Photo showing some of the new components of version 2

New Feature Development for Version 2

This post looks at the second round of development to my wizards wizard vs wizard combat game, following my initial bout of testing. After the first play test, I organised the resulting notes and thoughts and spent a couple of months working on some of the key design problems that came up during testing. I’ll write something on the importance of keeping notes and having a low-level design process in the future, but for now, I’ll just state that I’m glad that I realised the necessity of these things early on. Keeping good notes helped me remember what it was that needed attention – it’s easy to lose focus when developing in your spare time alongside a demanding job.

Feature “to do” list

I condensed my “to do” list down into a bunch of objectives for the scope of the next play test build (Version 2, aka, V2).  The master list of scope is as follows:

  1. Look at smaller creatures
  2. Develop a new movement system
  3. Test a new system for ranged combat
  4. Try a new ability ‘”test’” system
  5. Make day / night cycle
  6. Try different wizard types
  7. Add different ‘flavours’ of magic
  8. Test objectives / scenarios
  9. Develop a system for creatures
  10. Interacting with the map
  11. Create a ‘points cost’ system
  12. Develop a system for items, and searching for items

This ‘master list’ shows what I consider remains to be done for the game to be feature-complete. I’m aiming to have some mechanics for all of the above items as soon as possible so that I can get a holistic feel for the game’s full scope. That said, however, I wasn’t going to get all this done in one go! My second play testing session done after looking at the top 5 items.

Note, that I have just organised the top 5 for the convenience of this post. In reality,  I chose the items to work on without much thought – it was all about what I wanted to do and felt motivated to do, rather than there being some grand strategy behind it. I’ll talk about the importance of enjoyment and productivity in another post. 

A look at smaller creatures

Previously, I had decided to make the game pieces that represent summoned creatures as 40mm by 40mm squares, as a baseline. Comparing these with other games (such as those by Games Workshop or Fantasy Flight Games), I decided that they would probably be too big at this size.

Size matters?

I think it is important that the players really notice and feel the presence of their miniatures. Players will typically have fewer pieces on the board at one time than, say, Star Wars Legion or Warhammer Fantasy Battle, so the pieces can be bigger. Just not too big.
I can’t make a final decision on the miniature sizes until cost and other production considerations are taken into account, but for now, I want to start getting a feel for what my preferences are.

After some experimentation, I decided that 20mm by 20mm was far too small. I found a compromise between the two extremes (40mm and 20mm) as follows:

Reference Description Measurements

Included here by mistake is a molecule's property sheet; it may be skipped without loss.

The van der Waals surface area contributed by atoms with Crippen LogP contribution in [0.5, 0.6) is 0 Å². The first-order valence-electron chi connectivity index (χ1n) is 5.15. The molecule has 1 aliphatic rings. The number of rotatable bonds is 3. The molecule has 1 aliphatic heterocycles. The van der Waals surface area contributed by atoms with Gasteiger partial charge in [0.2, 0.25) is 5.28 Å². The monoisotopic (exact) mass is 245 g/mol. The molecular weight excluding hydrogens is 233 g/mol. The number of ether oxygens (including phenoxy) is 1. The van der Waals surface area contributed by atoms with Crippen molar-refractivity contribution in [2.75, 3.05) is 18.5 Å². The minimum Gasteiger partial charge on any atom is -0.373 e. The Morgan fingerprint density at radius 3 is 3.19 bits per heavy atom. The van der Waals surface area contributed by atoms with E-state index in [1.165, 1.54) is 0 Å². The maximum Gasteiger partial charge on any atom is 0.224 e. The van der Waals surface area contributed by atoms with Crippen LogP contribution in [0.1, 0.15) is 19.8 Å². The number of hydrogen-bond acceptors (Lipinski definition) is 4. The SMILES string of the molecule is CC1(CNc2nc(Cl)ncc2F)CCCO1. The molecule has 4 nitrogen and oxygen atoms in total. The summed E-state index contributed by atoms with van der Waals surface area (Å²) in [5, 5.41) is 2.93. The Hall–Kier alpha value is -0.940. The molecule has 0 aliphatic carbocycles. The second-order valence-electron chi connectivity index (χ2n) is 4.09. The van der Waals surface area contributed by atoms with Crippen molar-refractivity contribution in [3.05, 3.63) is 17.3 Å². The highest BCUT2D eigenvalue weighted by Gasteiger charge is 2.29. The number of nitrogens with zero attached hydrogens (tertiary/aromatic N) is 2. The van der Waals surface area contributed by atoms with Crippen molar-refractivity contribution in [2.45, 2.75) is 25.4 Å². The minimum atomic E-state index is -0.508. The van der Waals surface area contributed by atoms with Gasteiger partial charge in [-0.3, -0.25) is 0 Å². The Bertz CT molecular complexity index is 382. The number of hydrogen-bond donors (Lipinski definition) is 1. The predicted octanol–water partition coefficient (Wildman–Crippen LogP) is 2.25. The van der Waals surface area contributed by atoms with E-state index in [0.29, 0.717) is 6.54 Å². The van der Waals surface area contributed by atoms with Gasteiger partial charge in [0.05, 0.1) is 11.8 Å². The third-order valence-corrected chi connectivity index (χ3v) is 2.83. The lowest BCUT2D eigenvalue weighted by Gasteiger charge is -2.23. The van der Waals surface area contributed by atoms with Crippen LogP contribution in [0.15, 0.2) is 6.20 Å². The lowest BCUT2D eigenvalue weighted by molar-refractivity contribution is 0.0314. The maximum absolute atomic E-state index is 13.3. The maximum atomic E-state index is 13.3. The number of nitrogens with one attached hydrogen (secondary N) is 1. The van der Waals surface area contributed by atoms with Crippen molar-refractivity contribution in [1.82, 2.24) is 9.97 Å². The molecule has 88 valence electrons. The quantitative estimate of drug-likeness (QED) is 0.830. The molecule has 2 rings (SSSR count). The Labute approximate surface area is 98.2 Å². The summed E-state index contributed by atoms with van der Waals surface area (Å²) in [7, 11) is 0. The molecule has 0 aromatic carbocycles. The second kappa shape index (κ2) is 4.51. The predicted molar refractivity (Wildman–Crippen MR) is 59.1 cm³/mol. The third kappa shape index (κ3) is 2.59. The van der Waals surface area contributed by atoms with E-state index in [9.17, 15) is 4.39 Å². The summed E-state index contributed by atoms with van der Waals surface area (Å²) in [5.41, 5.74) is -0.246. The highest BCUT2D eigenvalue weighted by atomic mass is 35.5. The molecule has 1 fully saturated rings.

1 x 1 Baseline human size 32mm by 32mm
2 x 2 Large size (ogres etc) 64mm by 64mm
1 x 1.35 Long creatures (wolves) 32mm x 43mm
1.35 x1.7 Large and long (knights, bears) 54mm x 54mm

A deceptively large amount of thought went into this. I settled on these sizes in conjunction with developing a new and more complex movement system since both are quite heavily coupled.

New movement system

My initial ‘quick and dirty’ movement system was created on-the-fly in about 2 minutes while I was doing my first play test. This time, however, I put some more thought into it. I considered the following aspects for inclusion:

– Flying creatures
– Asymmetrical (long) creature bases vs symmetrical (square or circular) creature bases
– Running vs walking
– Effects of size 
– Ease of comprehension by the players

I believe that the most important consideration is for the system to be easily understandable by the players. A number of ideas got thrown out very quickly simply becuase I couldn’t easily remember how they worked !

Resulting from this develpment work is a movement system that has creatures rated with a movement speed (slow, fast, very fast etc.) This in turn translates to a distance (2.5 inches, 3 inches etc*). If a creature runs rather than walks, then it moves twice at its rated speed.

While this may sound simple and obvious, it is the result of having considered more complex systems.

* With regards to a movemenmt system, I want to work in imperial units for some reason! I prefer the smaller numbers, I guess? Numbers will all be abstracted away from the player by using range rulers and the like, so it’s not important. It’s just interesting that I have a strong preference for one scale over another!

Ranged combat

During my previous play test, I had noted down that ranged combat would need some thought. Initial results were that the ranged ‘Elf’ creature was too powerful – it was too easy for it to avoid combat and shoot and wound creatures from a distance with little risk to itself. It was particularly threatening to an opposing wizard.